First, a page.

Wednesday, January 06, 2010

Mister Rogers, Madaket Millie & Me

I received an incredible package from Family Communications today. It is the Holy Grail of video tapes that connects Mister Rogers to Madaket. We've been seeking it for inclusion in our documentary, "Mister Rogers & Me," for over three years.

The hour-long special, "Old Friends... New Friends," premiered in 1978 and features Mister Rogers' visits with animal activist (and "Golden Girl") Betty White, and Nantucket resident and honorary Coast Guard Warrant Officer (and local legend), "Madaket Millie" Jewett.

Local photographer Beverly Hall's photo of Fred and Millie hung in the living room of the West Wind, the cottage my mother rented there in Madaket, well prior to either of our realization that Mister Rogers himself lived next door. Of course, Chris and I visited Miss Hall in January, 2008. She was friends with both Fred and Millie, and told us the story about that day. Finally, then, I get to see the segment. And it's incredible!

Fred and Millie wander around the yard of her little cottage still standing today on the edge of Hither Creek (right across the street from the house my mom rented last year, just to the right edge of this photo).

As always, Mister Rogers goes straight for the heart. He asks about her childhood, about which she initially demures. With some empathic coaxing, though, we learn that she was born and raised there in Madaket before there were roads or electricity. Her mother died when she was young. She spent the bulk of her life alone there on the quiet, blustery edge of the island, a steely, terse curmudgeon who avoids eye contact, but loves her many pets and keeps watch over the choppy waters of the West End.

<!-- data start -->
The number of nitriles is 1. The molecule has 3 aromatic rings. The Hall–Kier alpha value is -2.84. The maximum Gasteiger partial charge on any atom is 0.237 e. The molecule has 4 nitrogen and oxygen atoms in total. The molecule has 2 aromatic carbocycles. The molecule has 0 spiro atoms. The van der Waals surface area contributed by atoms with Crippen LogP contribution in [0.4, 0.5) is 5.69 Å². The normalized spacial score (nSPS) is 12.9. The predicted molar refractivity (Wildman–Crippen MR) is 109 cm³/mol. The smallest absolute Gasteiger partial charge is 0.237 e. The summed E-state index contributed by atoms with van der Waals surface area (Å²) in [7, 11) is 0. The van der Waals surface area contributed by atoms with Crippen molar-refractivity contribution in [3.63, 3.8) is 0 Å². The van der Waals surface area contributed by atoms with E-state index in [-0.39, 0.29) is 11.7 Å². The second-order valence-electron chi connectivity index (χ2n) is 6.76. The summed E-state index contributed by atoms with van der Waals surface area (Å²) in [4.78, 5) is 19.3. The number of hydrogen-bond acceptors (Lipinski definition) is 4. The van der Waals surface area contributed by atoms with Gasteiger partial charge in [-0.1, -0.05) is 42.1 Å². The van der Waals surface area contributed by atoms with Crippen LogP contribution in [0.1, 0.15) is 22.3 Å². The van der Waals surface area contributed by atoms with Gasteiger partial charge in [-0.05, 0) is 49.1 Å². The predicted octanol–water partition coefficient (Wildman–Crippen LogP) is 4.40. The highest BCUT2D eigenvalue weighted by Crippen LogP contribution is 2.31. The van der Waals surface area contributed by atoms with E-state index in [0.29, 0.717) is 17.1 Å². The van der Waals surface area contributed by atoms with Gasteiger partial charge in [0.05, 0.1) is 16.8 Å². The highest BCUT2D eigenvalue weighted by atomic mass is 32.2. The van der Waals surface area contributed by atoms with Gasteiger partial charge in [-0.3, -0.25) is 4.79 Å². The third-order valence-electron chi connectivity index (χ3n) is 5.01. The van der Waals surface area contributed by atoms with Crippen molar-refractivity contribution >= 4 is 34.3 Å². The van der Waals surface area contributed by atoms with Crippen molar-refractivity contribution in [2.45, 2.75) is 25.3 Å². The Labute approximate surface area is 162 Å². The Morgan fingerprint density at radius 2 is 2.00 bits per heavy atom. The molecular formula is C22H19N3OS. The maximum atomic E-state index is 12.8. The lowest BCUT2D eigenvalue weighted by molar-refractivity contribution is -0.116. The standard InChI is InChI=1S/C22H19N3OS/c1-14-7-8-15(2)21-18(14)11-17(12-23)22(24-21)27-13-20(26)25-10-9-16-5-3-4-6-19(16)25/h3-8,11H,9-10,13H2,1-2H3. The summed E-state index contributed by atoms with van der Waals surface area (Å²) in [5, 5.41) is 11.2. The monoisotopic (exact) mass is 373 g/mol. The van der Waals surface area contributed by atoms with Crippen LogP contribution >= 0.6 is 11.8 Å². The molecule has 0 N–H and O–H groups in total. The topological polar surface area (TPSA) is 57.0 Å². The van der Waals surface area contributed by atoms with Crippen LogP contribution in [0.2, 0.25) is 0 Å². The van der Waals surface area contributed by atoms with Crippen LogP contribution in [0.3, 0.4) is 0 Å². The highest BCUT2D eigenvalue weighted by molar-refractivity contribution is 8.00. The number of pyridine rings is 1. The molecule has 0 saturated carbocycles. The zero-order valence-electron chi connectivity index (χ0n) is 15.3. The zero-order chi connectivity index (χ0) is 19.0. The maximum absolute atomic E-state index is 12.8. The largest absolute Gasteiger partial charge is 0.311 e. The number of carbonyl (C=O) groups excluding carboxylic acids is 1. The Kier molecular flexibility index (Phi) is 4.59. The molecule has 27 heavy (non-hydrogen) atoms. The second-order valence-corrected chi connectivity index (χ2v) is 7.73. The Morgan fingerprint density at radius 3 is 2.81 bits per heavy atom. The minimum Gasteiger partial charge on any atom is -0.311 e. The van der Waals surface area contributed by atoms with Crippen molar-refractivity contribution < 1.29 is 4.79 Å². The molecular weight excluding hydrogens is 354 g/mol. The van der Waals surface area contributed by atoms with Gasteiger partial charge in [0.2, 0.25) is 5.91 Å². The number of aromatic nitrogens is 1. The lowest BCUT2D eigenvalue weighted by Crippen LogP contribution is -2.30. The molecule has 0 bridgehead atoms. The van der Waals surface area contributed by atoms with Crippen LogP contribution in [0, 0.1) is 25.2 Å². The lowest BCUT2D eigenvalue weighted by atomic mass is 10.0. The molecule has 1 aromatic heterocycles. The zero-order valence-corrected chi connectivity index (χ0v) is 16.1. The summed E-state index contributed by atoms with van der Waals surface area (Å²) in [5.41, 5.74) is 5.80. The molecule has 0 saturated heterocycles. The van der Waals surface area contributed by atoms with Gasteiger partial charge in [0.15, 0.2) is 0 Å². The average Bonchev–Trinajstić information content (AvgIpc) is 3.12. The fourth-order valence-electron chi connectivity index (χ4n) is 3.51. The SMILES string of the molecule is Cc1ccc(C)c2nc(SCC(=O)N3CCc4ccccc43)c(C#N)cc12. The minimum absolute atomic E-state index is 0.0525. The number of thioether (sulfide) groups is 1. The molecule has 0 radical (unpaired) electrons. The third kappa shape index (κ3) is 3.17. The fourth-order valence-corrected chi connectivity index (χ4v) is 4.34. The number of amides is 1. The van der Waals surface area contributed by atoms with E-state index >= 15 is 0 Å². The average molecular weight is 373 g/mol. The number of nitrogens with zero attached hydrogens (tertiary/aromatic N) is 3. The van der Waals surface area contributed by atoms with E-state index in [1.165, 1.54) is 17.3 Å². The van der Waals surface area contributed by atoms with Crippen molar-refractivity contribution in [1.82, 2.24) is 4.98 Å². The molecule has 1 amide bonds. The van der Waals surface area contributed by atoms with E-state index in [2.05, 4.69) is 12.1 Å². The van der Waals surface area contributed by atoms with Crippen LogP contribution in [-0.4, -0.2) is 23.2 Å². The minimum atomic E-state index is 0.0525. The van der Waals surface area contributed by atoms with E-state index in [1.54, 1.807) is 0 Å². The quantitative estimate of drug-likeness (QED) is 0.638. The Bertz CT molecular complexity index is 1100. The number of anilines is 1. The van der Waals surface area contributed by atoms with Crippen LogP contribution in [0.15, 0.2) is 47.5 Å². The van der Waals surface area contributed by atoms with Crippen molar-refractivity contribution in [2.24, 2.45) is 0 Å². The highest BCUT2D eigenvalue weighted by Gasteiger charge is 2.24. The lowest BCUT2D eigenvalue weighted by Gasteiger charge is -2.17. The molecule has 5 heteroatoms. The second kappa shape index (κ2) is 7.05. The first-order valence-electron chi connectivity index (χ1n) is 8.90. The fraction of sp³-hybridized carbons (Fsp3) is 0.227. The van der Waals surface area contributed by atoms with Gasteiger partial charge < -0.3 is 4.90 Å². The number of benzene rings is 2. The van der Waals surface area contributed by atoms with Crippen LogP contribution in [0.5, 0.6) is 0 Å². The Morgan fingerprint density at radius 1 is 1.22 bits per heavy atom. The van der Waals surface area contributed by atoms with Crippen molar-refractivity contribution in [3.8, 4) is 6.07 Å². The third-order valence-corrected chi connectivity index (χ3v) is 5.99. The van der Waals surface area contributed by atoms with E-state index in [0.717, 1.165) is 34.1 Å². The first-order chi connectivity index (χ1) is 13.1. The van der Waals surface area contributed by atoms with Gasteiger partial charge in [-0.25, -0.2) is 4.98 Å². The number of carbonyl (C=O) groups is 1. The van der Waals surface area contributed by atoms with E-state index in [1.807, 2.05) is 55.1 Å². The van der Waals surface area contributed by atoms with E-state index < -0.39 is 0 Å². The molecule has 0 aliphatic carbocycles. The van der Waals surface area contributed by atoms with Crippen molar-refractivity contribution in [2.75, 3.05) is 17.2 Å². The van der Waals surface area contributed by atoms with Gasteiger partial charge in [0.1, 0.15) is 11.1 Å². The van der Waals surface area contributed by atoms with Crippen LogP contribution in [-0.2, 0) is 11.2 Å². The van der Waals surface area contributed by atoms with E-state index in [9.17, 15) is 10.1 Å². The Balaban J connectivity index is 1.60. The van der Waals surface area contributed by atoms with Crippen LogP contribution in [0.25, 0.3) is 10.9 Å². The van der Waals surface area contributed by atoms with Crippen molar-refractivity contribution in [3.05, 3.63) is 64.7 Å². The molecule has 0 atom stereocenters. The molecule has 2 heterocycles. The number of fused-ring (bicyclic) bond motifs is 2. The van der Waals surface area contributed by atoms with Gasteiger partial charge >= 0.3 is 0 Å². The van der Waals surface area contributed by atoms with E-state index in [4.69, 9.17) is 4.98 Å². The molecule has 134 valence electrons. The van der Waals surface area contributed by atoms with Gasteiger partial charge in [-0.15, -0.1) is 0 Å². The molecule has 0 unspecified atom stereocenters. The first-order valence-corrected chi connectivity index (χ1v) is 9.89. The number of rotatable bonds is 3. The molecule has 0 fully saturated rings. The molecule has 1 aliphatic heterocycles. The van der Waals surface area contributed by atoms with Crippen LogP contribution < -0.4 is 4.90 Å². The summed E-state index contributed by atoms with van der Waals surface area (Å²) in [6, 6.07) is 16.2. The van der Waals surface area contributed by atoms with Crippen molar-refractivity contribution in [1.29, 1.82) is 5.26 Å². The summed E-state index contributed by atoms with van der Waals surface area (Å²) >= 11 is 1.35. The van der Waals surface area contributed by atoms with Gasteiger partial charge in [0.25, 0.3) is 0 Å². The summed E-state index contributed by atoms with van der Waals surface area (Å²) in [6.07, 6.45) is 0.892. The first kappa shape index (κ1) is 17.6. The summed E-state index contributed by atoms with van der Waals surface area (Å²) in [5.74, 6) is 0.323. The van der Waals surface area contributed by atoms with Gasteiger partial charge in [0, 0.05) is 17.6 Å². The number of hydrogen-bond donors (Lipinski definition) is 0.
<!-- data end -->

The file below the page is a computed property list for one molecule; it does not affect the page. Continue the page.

"You know, you have helped so many human beings," Fred says to her. "And so many people care about you..."

She is at first stunned, then momentarily moved, looking up to Fred with momentary vulnerability.

"Anybody who needs a helping hand if I can help, I don't what time of day or night it is, if it's three o'clock in the afternoon or two o'clock in the morning, I don't care what time it is. I do the best I can."

Back in his Pittsburgh studio for the end of the segment, Fred says, "There are so many different ways of expressing love, some very forceful and busy others very quiet and calm. I guess one of the great blessings of this life is being able to recognize love wherever we find it. And feeling confident in our own ways of expressing it."

Like most things Fred Rogers related, it is perfectly timed, arriving at my desk at the tail end of a thirteen-hour day just three days into a year that is already moving at a relentless pace.

Thanks, FCI. Thanks, Bev Hall. And thanks, Mister Rogers.


atleast said...


This is a lovely entry. It takes me back to my childhood summertime glimpses of Mr. Rogers and the Nantucket that was. Thanks for making my day.

Best wishes for the New Year.


Merrylyn Sawyer said...

What a moving article. I lived across the road from Madaket Millie in the winter of 1974, I believe. She eventually got so she would at least acknowledge my presence as I took a daily walk. Then she started speaking to me, as I had a red-boned coon hound so we had something in common. Over time she came to trust me and eventually asked me into her scallop shack so she could teach me to open scallops. I could open two to her eight or ten! She was indeed an incredible woman and I am so lucky to have known Millie.